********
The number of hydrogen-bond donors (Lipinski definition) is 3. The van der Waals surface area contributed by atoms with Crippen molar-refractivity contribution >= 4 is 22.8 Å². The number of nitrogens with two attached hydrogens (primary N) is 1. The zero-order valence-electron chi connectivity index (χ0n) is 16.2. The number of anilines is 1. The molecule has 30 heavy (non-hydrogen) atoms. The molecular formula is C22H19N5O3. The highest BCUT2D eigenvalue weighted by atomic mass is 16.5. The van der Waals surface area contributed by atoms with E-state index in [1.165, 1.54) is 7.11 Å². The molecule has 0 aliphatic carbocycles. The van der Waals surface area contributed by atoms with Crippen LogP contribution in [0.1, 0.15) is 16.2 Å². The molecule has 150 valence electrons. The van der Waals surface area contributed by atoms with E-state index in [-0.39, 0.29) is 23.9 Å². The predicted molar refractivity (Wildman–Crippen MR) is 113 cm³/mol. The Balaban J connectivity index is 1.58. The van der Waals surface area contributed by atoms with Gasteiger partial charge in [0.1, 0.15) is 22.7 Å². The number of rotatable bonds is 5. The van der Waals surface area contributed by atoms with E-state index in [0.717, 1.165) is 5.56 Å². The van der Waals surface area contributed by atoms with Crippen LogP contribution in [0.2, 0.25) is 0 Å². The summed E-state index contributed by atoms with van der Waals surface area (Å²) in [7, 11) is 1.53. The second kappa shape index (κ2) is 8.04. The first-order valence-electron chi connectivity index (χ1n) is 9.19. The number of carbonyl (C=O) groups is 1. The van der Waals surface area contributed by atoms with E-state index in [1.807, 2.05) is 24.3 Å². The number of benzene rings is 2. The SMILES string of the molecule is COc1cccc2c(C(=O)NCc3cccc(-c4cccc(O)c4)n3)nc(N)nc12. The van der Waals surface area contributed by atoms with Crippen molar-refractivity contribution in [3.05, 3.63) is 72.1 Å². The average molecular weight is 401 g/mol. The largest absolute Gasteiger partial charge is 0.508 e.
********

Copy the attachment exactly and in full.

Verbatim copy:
The number of hydrogen-bond donors (Lipinski definition) is 3. The van der Waals surface area contributed by atoms with Crippen molar-refractivity contribution >= 4 is 22.8 Å². The number of nitrogens with two attached hydrogens (primary N) is 1. The zero-order valence-electron chi connectivity index (χ0n) is 16.2. The number of anilines is 1. The molecule has 30 heavy (non-hydrogen) atoms. The molecular formula is C22H19N5O3. The highest BCUT2D eigenvalue weighted by atomic mass is 16.5. The van der Waals surface area contributed by atoms with E-state index in [1.165, 1.54) is 7.11 Å². The molecule has 0 aliphatic carbocycles. The van der Waals surface area contributed by atoms with Crippen LogP contribution in [0.1, 0.15) is 16.2 Å². The molecule has 150 valence electrons. The van der Waals surface area contributed by atoms with E-state index in [-0.39, 0.29) is 23.9 Å². The predicted molar refractivity (Wildman–Crippen MR) is 113 cm³/mol. The Balaban J connectivity index is 1.58. The van der Waals surface area contributed by atoms with Gasteiger partial charge in [0.1, 0.15) is 22.7 Å². The number of rotatable bonds is 5. The van der Waals surface area contributed by atoms with E-state index in [0.717, 1.165) is 5.56 Å². The van der Waals surface area contributed by atoms with Crippen LogP contribution in [0.2, 0.25) is 0 Å². The summed E-state index contributed by atoms with van der Waals surface area (Å²) in [7, 11) is 1.53. The second kappa shape index (κ2) is 8.04. The first-order valence-electron chi connectivity index (χ1n) is 9.19. The number of carbonyl (C=O) groups is 1. The van der Waals surface area contributed by atoms with E-state index in [1.807, 2.05) is 24.3 Å². The number of benzene rings is 2. The SMILES string of the molecule is COc1cccc2c(C(=O)NCc3cccc(-c4cccc(O)c4)n3)nc(N)nc12. The van der Waals surface area contributed by atoms with Crippen molar-refractivity contribution in [3.05, 3.63) is 72.1 Å². The average molecular weight is 401 g/mol. The largest absolute Gasteiger partial charge is 0.508 e.